Somatic Therapy (Body Centered)

Somatic therapy, also sometimes known as body-centered therapy, refers to approaches that integrate a client’s physical body into the therapeutic process. Somatic therapy focuses on the mind-body connection and is founded on the belief that viewing the mind and body as one entity is essential to the therapeutic process. Somatic therapy practitioners will typically integrate elements of talk therapy with therapeutic body techniques to provide holistic healing. Somatic therapy is particularly helpful for those trying to cope with abuse or trauma, but it is also used to treat issues including anxiety, depression, stress, relationship problems, grief, or addiction, among others. Think this approach might be right for you? Reach out to one of TherapyDen’s somatic therapy experts today.

Meet the specialists

 

I am a certified Somatic Experiencing Practitioner. Somatic Experiencing (SE) is a biological, body-based approach to resolving trauma and stress. Imprints of overwhelming experiences are often held in the body. Using SE, I can help you release these imprints gently and process traumatic experiences that are often not accessible to conventional talk therapy alone. This allows you a wider range of responses to the life around you and frees a sense of choice, freedom and joy.

— Claudia Hartke, Psychologist in Boulder, CO

Somatic Psychotherapy is an advancement in the practice of psychotherapy, and is an umbrella term for a variety of therapy models that share in common ancient wisdom and current science. Rather than attending mostly, or exclusively, to our verbal narratives and ‘thinking’ abilities, or what came to be called ‘Talk Therapy’, Somatic Psychotherapy places attention on our fuller reality: the interwoven connections between our brain/body/mind as a whole, within the environment and relationships.

— Daniel Factor, Counselor in Los Angeles, CA
 

I completed my MA in Holistic Counseling Psychology with a Specialization in Somatic Psychotherapy. Somatic Therapy is a holistic form of psychotherapy that incorporates body-based practices, Neuroscience, and Psychobiology. Trauma impacts the Nervous System and brain functioning which can leave traumatic experiences and trauma memories unprocessed in the body and unconscious mind. Treatment requires an understanding of trauma science, and focused attention to the mind-body connection.

— Rory Valentine Diller, M.A., Associate Marriage & Family Therapist in Orinda, CA

A large part of my focus as a therapist is encouraging and helping my clients to become more aware of the thoughts passing through their minds as well as the sensations in their body. The body holds many of our memories and is constantly communicating with us on how it feels towards a particular situation. But the body's manner of communicating is often much quieter than our minds and may take some time in order to learn how to hear what the body is trying to tell us.

— Alejandro Rodriguez, Mental Health Counselor in Lake Mary, FL
 

Within somatics, I have specialized training in Neo-Reichian (Orgonomic) Therapy. This approach utilized breath work and simple movement to process through underlying emotions and experiences.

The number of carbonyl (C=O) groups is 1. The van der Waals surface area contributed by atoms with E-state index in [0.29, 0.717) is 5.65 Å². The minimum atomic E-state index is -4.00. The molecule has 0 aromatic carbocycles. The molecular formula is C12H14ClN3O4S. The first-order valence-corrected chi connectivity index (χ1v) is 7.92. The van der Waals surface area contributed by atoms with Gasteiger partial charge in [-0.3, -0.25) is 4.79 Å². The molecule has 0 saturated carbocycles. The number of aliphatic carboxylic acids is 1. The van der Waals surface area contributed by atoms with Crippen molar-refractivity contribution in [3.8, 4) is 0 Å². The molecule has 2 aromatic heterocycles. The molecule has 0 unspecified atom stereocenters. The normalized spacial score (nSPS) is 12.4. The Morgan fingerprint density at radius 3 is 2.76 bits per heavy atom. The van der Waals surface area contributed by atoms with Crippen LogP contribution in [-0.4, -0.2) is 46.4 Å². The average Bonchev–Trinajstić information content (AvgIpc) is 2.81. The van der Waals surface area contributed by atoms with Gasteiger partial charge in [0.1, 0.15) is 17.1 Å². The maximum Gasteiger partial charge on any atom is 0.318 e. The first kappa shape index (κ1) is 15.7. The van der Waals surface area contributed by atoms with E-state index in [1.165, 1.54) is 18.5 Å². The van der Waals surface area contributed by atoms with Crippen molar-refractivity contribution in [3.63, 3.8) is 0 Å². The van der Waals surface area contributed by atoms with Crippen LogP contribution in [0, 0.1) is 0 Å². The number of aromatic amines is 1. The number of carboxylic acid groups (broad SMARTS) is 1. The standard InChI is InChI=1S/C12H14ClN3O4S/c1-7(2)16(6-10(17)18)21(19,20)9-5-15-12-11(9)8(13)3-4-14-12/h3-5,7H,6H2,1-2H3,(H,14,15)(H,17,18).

— Roza Skenderova, Counselor in Portland, OR

My entire graduate studies were focused on Somatic Psychology at the California Institute for Integral Studies. This orientation provides an added dimension by taking the therapy out of the arena of second-hand reports (from your verbal mind) and into first-hand, felt experience. Our bodies often reveal first what our verbal, self conscious mind attempts to disguise and hide. I utilize Somatic interventions to potentially open you up to information that can be overlooked in most analytic psychotherapy. Traditional therapy practices pay attention almost exclusively to thoughts, emotions, and behaviors. In Somatics, the added awareness of sensations and felt experiences within the body are used to deepen the work. This can provide a channel of cooperation between the unconscious and conscious. In turn, Somatics helps to facilitate communication among parts of yourself that may be lost, hidden, or isolated.

— Vanessa Tate, Marriage & Family Therapist in Denver, CO
 

My somatic training supports me in facilitating connection between your thoughts, feelings, and internal emotional experience. Science shows us that your mind goes beyond the confines of your brain - it is your entire nervous system. Every emotion that you feel begins with a signal somewhere inside of your body. Connecting with these signals can open new pathways in your mind that lead to freedom, healing, and peace.

— Sarah Bower Ho, MA, Counselor in Portland, OR

Somatic psychotherapy begins with the premise that our bodies are always communicating. In a society telling us to "be logical" and "use our heads," it is no wonder rooted in principles reflecting a mind-body split, rife with body-shame and

— Ashley Gregory, Licensed Marriage & Family Therapist in Berkeley, CA
 

Somatic (body centered) therapy has been found to be very impactful in healing trauma, managing stress and bringing about greater self-awareness. In addition to Brainspotting, I integrate somatic interventions in therapy to help guide my clients towards greater awareness of how they feel in their bodies and the emotions that they hold in their bodies. As a result, clients gradually learn to have greater present-moment awareness and to gain greater self awareness of their own emotions.

— Jennifer Twardowski, Associate Marriage & Family Therapist in Walnut Creek, CA

I earned a specialization in Somatic Psychotherapy in 2015 and continue to deepen skills by receiving ongoing mentoring and consultation in body-oriented therapy and touch work.

— Phoenix Jackson, Licensed Marriage & Family Therapist in Oakland, CA
 

I utilize TRM and SE work to help heal the body-mind-spirit from dysregulation and trauma responses.

— SC (Stacy-Colleen) Nameth, Licensed Clinical Social Worker in Los Angeles, CA